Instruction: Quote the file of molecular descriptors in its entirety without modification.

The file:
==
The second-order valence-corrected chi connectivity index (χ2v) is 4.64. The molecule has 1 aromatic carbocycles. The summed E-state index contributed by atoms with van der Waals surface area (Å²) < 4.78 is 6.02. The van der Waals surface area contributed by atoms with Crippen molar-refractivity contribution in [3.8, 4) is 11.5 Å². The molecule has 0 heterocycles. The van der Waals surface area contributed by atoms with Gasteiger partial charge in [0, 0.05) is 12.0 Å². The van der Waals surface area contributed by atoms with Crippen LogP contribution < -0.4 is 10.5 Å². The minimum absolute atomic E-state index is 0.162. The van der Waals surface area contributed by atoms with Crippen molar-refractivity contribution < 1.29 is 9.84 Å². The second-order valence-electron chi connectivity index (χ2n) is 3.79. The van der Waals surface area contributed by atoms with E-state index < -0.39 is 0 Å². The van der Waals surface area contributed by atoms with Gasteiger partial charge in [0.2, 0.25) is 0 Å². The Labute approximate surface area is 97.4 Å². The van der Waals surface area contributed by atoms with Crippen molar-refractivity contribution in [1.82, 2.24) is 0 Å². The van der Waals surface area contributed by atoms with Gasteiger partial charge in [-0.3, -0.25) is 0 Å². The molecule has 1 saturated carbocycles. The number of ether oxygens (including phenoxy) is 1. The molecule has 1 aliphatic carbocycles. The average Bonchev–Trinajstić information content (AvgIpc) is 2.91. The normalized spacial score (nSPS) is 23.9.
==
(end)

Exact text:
The second-order valence-corrected chi connectivity index (χ2v) is 4.64. The molecule has 1 aromatic carbocycles. The summed E-state index contributed by atoms with van der Waals surface area (Å²) < 4.78 is 6.02. The van der Waals surface area contributed by atoms with Crippen molar-refractivity contribution in [3.8, 4) is 11.5 Å². The molecule has 0 heterocycles. The van der Waals surface area contributed by atoms with Gasteiger partial charge in [0, 0.05) is 12.0 Å². The van der Waals surface area contributed by atoms with Crippen LogP contribution < -0.4 is 10.5 Å². The minimum absolute atomic E-state index is 0.162. The van der Waals surface area contributed by atoms with Crippen molar-refractivity contribution < 1.29 is 9.84 Å². The second-order valence-electron chi connectivity index (χ2n) is 3.79. The van der Waals surface area contributed by atoms with E-state index < -0.39 is 0 Å². The van der Waals surface area contributed by atoms with Gasteiger partial charge in [0.2, 0.25) is 0 Å². The Labute approximate surface area is 97.4 Å². The van der Waals surface area contributed by atoms with Crippen molar-refractivity contribution in [1.82, 2.24) is 0 Å². The van der Waals surface area contributed by atoms with Gasteiger partial charge in [-0.3, -0.25) is 0 Å². The molecule has 1 saturated carbocycles. The number of ether oxygens (including phenoxy) is 1. The molecule has 1 aliphatic carbocycles. The average Bonchev–Trinajstić information content (AvgIpc) is 2.91. The normalized spacial score (nSPS) is 23.9.